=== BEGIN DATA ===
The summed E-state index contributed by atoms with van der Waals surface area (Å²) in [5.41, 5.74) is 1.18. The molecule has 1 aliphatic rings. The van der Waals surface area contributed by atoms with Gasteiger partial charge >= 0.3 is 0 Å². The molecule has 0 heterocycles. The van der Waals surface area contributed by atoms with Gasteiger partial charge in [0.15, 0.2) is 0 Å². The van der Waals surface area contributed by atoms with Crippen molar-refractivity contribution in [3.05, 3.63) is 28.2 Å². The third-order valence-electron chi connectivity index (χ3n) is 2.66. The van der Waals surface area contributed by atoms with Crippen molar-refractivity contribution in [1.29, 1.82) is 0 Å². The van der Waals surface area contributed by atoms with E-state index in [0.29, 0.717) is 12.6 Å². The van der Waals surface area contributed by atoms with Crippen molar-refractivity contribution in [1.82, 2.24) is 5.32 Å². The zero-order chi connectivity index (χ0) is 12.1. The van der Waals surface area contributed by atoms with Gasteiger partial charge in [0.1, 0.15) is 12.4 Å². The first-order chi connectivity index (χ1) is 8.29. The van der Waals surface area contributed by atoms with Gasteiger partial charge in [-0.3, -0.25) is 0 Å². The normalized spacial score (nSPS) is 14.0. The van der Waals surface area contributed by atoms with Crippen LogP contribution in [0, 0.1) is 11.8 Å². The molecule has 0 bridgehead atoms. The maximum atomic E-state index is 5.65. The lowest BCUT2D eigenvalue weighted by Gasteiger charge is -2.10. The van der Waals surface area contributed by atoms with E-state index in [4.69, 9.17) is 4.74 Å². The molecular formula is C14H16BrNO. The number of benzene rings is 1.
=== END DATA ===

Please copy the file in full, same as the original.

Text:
The summed E-state index contributed by atoms with van der Waals surface area (Å²) in [5.41, 5.74) is 1.18. The molecule has 1 aliphatic rings. The van der Waals surface area contributed by atoms with Gasteiger partial charge >= 0.3 is 0 Å². The molecule has 0 heterocycles. The van der Waals surface area contributed by atoms with Gasteiger partial charge in [0.15, 0.2) is 0 Å². The van der Waals surface area contributed by atoms with Crippen molar-refractivity contribution in [3.05, 3.63) is 28.2 Å². The third-order valence-electron chi connectivity index (χ3n) is 2.66. The van der Waals surface area contributed by atoms with Crippen molar-refractivity contribution in [1.29, 1.82) is 0 Å². The van der Waals surface area contributed by atoms with E-state index in [0.29, 0.717) is 12.6 Å². The van der Waals surface area contributed by atoms with Crippen molar-refractivity contribution in [1.82, 2.24) is 5.32 Å². The zero-order chi connectivity index (χ0) is 12.1. The van der Waals surface area contributed by atoms with Gasteiger partial charge in [0.1, 0.15) is 12.4 Å². The first-order chi connectivity index (χ1) is 8.29. The van der Waals surface area contributed by atoms with Gasteiger partial charge in [-0.3, -0.25) is 0 Å². The normalized spacial score (nSPS) is 14.0. The van der Waals surface area contributed by atoms with Crippen LogP contribution in [0, 0.1) is 11.8 Å². The molecule has 0 bridgehead atoms. The maximum atomic E-state index is 5.65. The lowest BCUT2D eigenvalue weighted by Gasteiger charge is -2.10. The van der Waals surface area contributed by atoms with E-state index in [4.69, 9.17) is 4.74 Å². The molecular formula is C14H16BrNO. The number of benzene rings is 1.